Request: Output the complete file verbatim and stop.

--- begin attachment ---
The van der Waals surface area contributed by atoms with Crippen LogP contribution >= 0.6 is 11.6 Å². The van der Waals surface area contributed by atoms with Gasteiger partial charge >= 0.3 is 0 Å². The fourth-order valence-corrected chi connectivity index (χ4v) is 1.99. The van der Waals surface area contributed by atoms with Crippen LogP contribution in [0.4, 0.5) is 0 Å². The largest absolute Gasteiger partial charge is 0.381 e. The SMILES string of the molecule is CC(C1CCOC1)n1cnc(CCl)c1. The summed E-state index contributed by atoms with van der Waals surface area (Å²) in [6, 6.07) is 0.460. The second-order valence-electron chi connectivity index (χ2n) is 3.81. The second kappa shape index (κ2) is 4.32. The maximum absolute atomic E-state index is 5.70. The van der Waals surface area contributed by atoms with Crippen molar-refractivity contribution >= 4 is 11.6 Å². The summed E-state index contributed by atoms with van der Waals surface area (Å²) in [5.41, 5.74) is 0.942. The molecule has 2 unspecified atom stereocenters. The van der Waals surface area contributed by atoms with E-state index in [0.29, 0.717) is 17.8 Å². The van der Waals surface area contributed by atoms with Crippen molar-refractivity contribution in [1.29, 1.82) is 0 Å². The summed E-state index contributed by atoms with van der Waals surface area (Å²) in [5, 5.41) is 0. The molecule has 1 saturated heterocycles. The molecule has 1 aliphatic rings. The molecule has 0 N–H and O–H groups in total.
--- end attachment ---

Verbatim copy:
The van der Waals surface area contributed by atoms with Crippen LogP contribution >= 0.6 is 11.6 Å². The van der Waals surface area contributed by atoms with Gasteiger partial charge >= 0.3 is 0 Å². The fourth-order valence-corrected chi connectivity index (χ4v) is 1.99. The van der Waals surface area contributed by atoms with Crippen LogP contribution in [0.4, 0.5) is 0 Å². The largest absolute Gasteiger partial charge is 0.381 e. The SMILES string of the molecule is CC(C1CCOC1)n1cnc(CCl)c1. The summed E-state index contributed by atoms with van der Waals surface area (Å²) in [6, 6.07) is 0.460. The second-order valence-electron chi connectivity index (χ2n) is 3.81. The second kappa shape index (κ2) is 4.32. The maximum absolute atomic E-state index is 5.70. The van der Waals surface area contributed by atoms with Crippen molar-refractivity contribution >= 4 is 11.6 Å². The summed E-state index contributed by atoms with van der Waals surface area (Å²) in [5.41, 5.74) is 0.942. The molecule has 2 unspecified atom stereocenters. The van der Waals surface area contributed by atoms with E-state index in [0.29, 0.717) is 17.8 Å². The van der Waals surface area contributed by atoms with Crippen molar-refractivity contribution in [1.29, 1.82) is 0 Å². The summed E-state index contributed by atoms with van der Waals surface area (Å²) in [5, 5.41) is 0. The molecule has 1 saturated heterocycles. The molecule has 1 aliphatic rings. The molecule has 0 N–H and O–H groups in total.